1. M. Naor and A. Shamir, “Visual cryptography,” in Advances in Cryptology, vol. 950. New York, NY, USA: Springer-Verlag, 1995, pp. 1–12.
  2. J. Weir and W. Yan, “A comprehensive study of visual cryptography,” in Transactions on Data Hiding and Multimedia Security V (LNCS), vol. 6010. New York, NY, USA: Springer-Verlag, 2010, pp. 70–105.
  3. C. N. Yang, “New visual secret sharing schemes using probabilistic method,” Pattern Recognit. Lett., vol. 25, no. 4, pp. 481–494, 2004.
  4. R. Ito, H. Kuwakado, and H. Tanaka, “Image size invariant visual cryptography,” IEICE Trans. Fundam., vol. E82-A, no. 10, pp. 2172–2177, 1999.
  5. P. L. Chiu and K. H. Lee, “A simulated annealing algorithm for general threshold visual cryptography schemes,” IEEE Trans. Inf. Forensics Security, vol. 6, no. 3, pp. 992–1001, Sep. 2011.
  6. G. Ateniese, C. Blundo, A. D. Santis, and D. R. Stinson, “Visual cryptography for general access structures,” Inf. Comput., vol. 129, no. 2, pp. 86–106, 1996.
  7. C. S. Hsu and Y. C. Hou, “Goal-programming-assisted visual cryptography method with unexpanded shadow images for general access structures,” Opt. Eng., vol. 45, no. 9, pp. 097001-1–097001-10, 2006.
  8. C. S. Hsu, S. F. Tu, and Y. C. Hou, “An optimization model for visual cryptography schemes with unexpanded shares,” in Foundations of Intelligent Systems (LNAI), vol. 4203. New York, NY, USA: Springer- Verlag, 2006, pp. 58– 67.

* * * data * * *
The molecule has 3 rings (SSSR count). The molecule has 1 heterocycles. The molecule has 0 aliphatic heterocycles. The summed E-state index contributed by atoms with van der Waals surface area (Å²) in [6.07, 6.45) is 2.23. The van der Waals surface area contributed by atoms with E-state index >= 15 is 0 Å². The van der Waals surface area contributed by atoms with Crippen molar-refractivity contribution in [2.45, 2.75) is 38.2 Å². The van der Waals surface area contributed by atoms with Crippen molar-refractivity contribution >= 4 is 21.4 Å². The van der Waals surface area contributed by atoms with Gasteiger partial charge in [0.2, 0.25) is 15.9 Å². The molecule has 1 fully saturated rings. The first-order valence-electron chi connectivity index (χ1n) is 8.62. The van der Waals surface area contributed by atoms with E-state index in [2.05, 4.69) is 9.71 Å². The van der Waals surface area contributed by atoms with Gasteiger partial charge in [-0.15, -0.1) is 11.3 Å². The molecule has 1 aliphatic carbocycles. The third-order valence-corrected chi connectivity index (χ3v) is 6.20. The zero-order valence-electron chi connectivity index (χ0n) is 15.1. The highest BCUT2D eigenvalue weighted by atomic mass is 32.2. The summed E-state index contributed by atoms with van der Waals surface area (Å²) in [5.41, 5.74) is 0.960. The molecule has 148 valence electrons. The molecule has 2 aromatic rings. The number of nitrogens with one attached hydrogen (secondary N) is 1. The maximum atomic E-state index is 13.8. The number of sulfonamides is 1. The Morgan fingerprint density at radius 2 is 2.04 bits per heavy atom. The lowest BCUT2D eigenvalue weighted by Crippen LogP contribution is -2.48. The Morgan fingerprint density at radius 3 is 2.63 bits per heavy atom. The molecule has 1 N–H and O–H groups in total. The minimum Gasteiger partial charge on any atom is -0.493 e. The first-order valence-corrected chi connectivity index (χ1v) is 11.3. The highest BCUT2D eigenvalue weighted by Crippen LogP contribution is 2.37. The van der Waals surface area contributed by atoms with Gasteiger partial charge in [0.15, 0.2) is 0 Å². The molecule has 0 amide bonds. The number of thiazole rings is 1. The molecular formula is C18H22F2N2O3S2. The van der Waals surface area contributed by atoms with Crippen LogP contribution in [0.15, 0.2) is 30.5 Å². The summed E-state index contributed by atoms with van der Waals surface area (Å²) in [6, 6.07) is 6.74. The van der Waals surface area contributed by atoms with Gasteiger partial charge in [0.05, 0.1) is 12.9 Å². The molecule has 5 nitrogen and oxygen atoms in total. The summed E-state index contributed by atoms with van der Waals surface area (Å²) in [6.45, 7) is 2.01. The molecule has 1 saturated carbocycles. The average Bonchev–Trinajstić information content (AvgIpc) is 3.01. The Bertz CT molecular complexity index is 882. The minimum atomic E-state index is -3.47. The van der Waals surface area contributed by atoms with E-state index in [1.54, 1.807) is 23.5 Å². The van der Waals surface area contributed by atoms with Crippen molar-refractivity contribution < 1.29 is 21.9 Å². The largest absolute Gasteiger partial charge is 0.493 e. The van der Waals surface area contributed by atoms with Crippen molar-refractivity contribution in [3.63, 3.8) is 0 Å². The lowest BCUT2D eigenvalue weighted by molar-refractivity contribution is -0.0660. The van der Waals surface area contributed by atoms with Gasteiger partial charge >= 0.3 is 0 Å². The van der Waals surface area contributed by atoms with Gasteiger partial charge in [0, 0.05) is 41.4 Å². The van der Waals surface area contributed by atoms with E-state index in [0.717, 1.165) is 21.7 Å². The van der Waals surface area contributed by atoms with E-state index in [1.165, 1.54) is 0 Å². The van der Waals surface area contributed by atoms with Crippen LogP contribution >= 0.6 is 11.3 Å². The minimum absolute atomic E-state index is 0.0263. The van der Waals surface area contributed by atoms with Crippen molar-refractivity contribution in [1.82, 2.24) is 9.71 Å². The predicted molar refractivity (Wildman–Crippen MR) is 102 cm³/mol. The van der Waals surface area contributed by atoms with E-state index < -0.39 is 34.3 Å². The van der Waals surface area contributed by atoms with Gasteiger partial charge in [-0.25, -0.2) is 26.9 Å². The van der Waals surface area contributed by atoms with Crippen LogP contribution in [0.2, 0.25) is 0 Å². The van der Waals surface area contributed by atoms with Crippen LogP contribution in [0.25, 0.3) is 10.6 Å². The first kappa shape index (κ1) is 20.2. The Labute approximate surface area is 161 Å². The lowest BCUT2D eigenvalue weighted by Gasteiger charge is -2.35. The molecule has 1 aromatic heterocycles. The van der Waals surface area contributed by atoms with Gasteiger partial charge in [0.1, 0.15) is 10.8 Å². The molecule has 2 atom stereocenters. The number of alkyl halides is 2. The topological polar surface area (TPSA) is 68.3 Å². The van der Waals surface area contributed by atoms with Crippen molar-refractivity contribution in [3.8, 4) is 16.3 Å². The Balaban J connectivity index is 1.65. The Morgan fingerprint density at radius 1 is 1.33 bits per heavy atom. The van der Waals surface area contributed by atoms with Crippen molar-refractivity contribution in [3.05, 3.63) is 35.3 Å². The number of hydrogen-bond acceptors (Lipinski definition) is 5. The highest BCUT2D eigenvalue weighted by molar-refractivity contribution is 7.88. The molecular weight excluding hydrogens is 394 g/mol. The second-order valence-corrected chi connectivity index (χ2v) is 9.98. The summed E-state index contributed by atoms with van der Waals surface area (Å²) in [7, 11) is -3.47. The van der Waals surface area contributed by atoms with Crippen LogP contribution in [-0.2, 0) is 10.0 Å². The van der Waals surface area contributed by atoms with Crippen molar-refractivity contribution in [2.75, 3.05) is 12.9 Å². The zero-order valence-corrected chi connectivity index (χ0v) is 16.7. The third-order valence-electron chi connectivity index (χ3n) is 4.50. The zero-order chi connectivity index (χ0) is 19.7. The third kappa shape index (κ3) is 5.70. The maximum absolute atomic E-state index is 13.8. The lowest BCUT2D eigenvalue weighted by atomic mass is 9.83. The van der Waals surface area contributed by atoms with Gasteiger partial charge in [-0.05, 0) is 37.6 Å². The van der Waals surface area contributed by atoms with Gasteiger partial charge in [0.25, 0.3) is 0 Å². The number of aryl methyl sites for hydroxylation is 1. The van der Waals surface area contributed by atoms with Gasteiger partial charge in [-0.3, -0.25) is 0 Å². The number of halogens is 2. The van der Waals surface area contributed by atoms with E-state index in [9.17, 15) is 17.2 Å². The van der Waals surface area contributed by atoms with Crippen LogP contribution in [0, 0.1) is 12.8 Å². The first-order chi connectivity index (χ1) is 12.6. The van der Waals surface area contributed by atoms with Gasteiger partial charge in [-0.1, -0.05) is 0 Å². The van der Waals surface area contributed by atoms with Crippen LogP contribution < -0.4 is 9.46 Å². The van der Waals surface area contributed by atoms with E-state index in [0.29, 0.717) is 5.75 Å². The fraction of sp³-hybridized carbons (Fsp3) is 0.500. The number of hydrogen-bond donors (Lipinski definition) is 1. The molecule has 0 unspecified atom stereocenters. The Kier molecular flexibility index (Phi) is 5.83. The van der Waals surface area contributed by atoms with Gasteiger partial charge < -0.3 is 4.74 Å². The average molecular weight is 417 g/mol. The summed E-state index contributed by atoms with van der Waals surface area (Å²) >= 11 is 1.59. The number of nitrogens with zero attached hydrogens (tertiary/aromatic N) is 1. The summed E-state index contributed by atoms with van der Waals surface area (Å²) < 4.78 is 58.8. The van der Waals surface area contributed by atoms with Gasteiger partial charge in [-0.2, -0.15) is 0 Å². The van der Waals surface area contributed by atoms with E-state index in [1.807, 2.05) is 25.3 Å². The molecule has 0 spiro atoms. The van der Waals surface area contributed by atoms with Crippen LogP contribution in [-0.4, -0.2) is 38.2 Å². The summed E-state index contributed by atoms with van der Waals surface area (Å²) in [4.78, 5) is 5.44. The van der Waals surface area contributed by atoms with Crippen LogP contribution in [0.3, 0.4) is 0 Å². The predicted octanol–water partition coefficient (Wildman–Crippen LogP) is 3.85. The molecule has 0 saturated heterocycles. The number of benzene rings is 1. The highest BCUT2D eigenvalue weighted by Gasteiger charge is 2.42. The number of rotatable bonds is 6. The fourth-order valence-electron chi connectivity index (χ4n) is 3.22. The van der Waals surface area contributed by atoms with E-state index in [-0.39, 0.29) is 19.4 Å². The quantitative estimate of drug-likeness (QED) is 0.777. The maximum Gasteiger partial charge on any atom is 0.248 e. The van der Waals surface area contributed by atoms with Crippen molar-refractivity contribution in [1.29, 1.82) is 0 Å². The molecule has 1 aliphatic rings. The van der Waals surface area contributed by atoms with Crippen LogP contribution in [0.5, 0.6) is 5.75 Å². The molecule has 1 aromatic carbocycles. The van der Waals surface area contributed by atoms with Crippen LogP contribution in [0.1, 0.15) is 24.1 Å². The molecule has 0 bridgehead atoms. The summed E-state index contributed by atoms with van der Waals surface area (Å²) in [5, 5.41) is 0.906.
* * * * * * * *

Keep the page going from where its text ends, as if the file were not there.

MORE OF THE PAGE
9. F. Liu, C. Wu, and X. Lin, “Step construction of visual cryptography schemes,” IEEE Trans. Inf. Forensics Security, vol. 5, no. 1, pp. 27–38, Mar. 2010.
  10. A. Adhikari, T. K. Dutta, and B. Roy, “A new black and white visual cryptographic scheme for general access structures,” in Progress in Cryptology (LNCS), vol. 3348. New York, NY, USA: Springer-Verlag, 2004, pp. 399–413.
  11. L. A. MacPherson, “Grey level visual cryptography for general access structures,” M.S. thesis, School of Comput. Sci., Univ. Waterloo, Waterloo, ON, Canada, 2002.
  12. K. H. Lee and P. L. Chiu, “An extended visual cryptography algorithm for general access structures,” IEEE Trans. Inf. Forensics Security, vol. 7, no. 1, pp. 219–229, Feb. 2012.
  13. F. Liu, C. K. Wu, and X. J. Lin, “A new definition of the contrast of visual cryptography scheme,” Inf. Process. Lett., vol. 110, no. 7, pp. 241–246, 2010.
  14. C. Blundo and A. De Santis, “Visual cryptography schemes with perfect reconstruction of black pixels,” Comput. Graph., vol. 22, no. 4, pp. 449–455, 1998.
  15. T. Hofmeister, M. Krause, and H. U. Simon, “Contrastoptimal k out of n secret sharing schemes in visual cryptography,” Theoretical Comput. Sci., vol. 240, no. 2, pp. 471–485, 2000.
  16. H. Koga, “A general formula of the (t, n)-threshold visual secret sharing scheme,” in Advances in Cryptology, Asiacrypt. New York, NY, USA: Springer-Verlag, 2002, pp. 328–345.
  17. Y. W. Chow, W. Susilo, and D. S.Wong, “Enhancing the perceived visual quality of a size invariant visual cryptography scheme,” in Information and Communications Security (LNCS), vol. 7618. New York, NY, USA: Springer- Verlag, 2012, pp. 10–21.
  18. H. B. Zhang, X. F. Wang, W. H. Cao, and Y. P. Huang, “Visual cryptography for general access structure using pixelblock aware encoding,” J. Comput., vol. 3, no. 12, pp. 68–75, 2008.